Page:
Wednesday, January 29, 2014

Snowmageddon 2014 and Localism

I have learned a lesson this year, early in the year though it is.  For those who haven't heard, my fair city, Atlanta, has been shut down by what is jokingly being referred to as "Snowmageddon" or the "Snowpocalypse."  Please spare me the jokes from my friends up North about how a few inches of ice shuts down a Southern city.  We didn't make fun of you when Superstorm Sandy came through your towns recently.  It turns out preparedness often correlates with frequency.

At any rate, that is not the topic of this post.  Rather, the lesson I learned involves localism.  For the last 8 years, I have worked in Midtown Atlanta.  Very close to where these photos were taken.  But I live West of the city, about 30 miles from where my office was.  That isn't a long way, but the problem is, with Atlanta's sprawl and traffic congestion, it meant an hour-plus commute.  And if anything -- ANYTHING -- went wrong, I ended up driving a couple of hours or more to get home.  In January, I opened up my own office in Dallas, Georgia, just 10 miles from my house.  I did so in part because I wanted to practice in the community where I live instead of commuting into town to practice in an area where I do not live.  10 miles isn't particularly "local," but it's a step in the right direction.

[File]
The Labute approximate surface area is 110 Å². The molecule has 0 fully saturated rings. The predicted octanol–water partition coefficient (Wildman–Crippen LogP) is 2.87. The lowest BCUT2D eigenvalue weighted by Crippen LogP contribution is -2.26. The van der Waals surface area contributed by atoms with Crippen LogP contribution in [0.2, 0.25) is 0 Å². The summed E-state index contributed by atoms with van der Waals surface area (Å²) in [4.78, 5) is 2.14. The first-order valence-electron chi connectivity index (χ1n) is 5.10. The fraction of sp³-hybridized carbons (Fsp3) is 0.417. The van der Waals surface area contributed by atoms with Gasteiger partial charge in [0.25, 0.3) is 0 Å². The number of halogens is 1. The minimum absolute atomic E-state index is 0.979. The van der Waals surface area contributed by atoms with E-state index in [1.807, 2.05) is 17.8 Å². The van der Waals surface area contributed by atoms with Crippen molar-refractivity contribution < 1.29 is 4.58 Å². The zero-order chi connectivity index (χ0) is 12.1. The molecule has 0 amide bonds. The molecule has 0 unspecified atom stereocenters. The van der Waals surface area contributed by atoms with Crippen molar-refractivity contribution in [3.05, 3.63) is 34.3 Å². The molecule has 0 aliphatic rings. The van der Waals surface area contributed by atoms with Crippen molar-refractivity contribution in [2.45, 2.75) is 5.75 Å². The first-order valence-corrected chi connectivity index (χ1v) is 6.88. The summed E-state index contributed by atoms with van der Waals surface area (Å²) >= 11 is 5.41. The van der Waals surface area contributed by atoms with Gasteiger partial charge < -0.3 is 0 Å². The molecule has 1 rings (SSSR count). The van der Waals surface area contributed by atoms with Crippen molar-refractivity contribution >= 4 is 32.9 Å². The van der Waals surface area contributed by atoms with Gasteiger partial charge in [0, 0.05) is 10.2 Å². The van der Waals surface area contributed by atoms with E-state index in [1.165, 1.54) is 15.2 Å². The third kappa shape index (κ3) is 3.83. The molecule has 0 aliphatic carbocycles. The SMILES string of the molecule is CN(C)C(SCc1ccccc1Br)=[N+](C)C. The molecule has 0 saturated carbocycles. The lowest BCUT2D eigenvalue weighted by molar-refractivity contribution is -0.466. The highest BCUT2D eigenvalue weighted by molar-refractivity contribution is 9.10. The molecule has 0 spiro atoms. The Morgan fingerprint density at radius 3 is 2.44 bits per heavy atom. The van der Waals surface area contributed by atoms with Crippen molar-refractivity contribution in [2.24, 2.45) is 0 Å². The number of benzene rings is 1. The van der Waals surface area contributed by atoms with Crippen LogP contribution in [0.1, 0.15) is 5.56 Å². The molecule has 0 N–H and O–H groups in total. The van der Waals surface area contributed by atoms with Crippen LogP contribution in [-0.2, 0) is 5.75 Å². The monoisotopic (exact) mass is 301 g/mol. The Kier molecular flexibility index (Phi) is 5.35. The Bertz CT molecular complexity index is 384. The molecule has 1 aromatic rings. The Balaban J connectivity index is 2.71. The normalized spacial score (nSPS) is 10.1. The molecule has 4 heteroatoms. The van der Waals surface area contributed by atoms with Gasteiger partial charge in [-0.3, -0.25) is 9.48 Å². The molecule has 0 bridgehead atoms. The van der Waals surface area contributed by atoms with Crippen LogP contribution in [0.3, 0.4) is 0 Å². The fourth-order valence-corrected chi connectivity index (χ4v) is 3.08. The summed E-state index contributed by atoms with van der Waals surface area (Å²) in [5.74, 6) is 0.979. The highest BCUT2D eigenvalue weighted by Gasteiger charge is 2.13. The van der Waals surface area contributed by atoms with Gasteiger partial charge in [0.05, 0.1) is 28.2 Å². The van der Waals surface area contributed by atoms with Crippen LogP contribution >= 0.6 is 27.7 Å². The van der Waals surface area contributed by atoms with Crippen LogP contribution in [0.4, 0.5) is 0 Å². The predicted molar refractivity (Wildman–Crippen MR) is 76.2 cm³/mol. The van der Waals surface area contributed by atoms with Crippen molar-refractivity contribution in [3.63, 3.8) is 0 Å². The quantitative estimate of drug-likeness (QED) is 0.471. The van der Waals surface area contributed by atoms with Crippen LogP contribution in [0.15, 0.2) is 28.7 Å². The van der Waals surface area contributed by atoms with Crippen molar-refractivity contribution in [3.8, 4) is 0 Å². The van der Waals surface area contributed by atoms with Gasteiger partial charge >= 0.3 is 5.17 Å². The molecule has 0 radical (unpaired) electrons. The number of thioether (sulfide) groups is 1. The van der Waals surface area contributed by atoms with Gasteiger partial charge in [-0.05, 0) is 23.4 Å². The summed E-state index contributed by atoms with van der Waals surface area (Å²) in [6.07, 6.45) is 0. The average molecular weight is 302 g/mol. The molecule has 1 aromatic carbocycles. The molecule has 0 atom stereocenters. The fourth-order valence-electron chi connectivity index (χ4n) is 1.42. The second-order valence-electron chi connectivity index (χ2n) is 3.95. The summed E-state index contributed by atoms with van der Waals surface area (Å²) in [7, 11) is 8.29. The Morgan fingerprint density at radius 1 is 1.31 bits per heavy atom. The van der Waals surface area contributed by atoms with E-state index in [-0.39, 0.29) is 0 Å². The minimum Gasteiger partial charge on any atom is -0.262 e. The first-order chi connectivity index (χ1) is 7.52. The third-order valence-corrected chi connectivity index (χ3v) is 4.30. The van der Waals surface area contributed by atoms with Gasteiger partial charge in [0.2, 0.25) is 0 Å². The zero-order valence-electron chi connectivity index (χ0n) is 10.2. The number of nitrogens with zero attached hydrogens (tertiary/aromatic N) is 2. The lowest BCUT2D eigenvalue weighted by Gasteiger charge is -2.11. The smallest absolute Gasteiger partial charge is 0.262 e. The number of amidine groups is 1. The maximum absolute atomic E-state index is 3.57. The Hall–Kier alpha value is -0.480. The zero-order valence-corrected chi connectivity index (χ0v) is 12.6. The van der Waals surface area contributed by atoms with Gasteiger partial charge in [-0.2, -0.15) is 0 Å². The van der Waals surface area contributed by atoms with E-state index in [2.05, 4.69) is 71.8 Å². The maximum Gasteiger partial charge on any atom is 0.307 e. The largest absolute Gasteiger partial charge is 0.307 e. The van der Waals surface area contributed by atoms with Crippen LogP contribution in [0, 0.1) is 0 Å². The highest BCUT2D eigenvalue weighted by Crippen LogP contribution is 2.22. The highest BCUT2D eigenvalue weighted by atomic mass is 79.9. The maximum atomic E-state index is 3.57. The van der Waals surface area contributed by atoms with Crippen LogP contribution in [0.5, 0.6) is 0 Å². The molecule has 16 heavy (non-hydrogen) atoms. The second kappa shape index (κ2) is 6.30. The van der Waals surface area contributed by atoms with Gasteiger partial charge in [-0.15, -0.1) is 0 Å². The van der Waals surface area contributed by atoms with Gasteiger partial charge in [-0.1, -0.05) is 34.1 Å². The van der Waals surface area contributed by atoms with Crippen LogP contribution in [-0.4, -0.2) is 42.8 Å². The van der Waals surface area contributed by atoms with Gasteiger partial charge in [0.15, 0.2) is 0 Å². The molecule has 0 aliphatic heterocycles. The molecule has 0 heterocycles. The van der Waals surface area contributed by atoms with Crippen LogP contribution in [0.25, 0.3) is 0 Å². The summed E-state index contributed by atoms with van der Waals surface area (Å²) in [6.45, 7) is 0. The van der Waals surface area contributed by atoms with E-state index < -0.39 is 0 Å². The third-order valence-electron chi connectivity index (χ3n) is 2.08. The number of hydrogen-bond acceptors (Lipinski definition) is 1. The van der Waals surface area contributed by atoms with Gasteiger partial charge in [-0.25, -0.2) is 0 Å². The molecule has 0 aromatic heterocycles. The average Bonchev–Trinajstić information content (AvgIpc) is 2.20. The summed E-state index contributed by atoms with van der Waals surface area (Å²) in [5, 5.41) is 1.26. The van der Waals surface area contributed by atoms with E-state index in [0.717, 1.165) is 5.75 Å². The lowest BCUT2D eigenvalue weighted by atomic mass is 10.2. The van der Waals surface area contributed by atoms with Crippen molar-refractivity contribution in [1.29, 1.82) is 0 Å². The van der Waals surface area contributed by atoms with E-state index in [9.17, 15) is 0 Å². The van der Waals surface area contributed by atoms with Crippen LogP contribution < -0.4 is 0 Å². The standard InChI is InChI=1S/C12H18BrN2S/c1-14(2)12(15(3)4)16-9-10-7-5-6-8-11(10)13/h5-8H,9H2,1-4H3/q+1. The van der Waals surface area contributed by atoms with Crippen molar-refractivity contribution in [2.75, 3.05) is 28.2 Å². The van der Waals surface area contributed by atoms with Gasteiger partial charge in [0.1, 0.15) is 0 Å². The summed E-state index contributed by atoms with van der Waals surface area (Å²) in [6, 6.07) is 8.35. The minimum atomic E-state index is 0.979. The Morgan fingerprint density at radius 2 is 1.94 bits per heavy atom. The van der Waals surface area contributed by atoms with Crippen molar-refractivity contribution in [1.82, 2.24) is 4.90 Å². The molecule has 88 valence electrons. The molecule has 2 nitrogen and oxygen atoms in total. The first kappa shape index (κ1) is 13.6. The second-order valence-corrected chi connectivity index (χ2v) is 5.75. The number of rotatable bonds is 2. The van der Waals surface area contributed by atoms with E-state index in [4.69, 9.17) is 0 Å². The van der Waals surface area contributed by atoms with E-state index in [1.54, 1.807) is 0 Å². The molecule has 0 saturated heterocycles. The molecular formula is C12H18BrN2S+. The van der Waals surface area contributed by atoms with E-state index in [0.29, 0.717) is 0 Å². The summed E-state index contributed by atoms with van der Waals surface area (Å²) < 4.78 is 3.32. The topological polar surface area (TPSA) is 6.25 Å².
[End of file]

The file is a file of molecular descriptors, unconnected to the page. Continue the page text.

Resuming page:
So yesterday, when the snow first hit, I had been downtown for a client meeting, then I came back through Marietta (north of the city and about 10 miles due East from where I live) to run an errand, and the plan was to go to my office until the snow came.  I arrived in Marietta about 10:30 AM, and the snow was already pretty heavy, so I called my wife and told her I was going to run to the office to pick up a couple of files and head back home.  She needed me to run an errand on the way home, so I did that.  I left the office at about 11:45 AM, and I got home around 1:00.  The drive to my street took about 45 minutes, but the drive to the store (about 2 miles away) and back added 30 minutes to my commute.

A typical street near where I used to work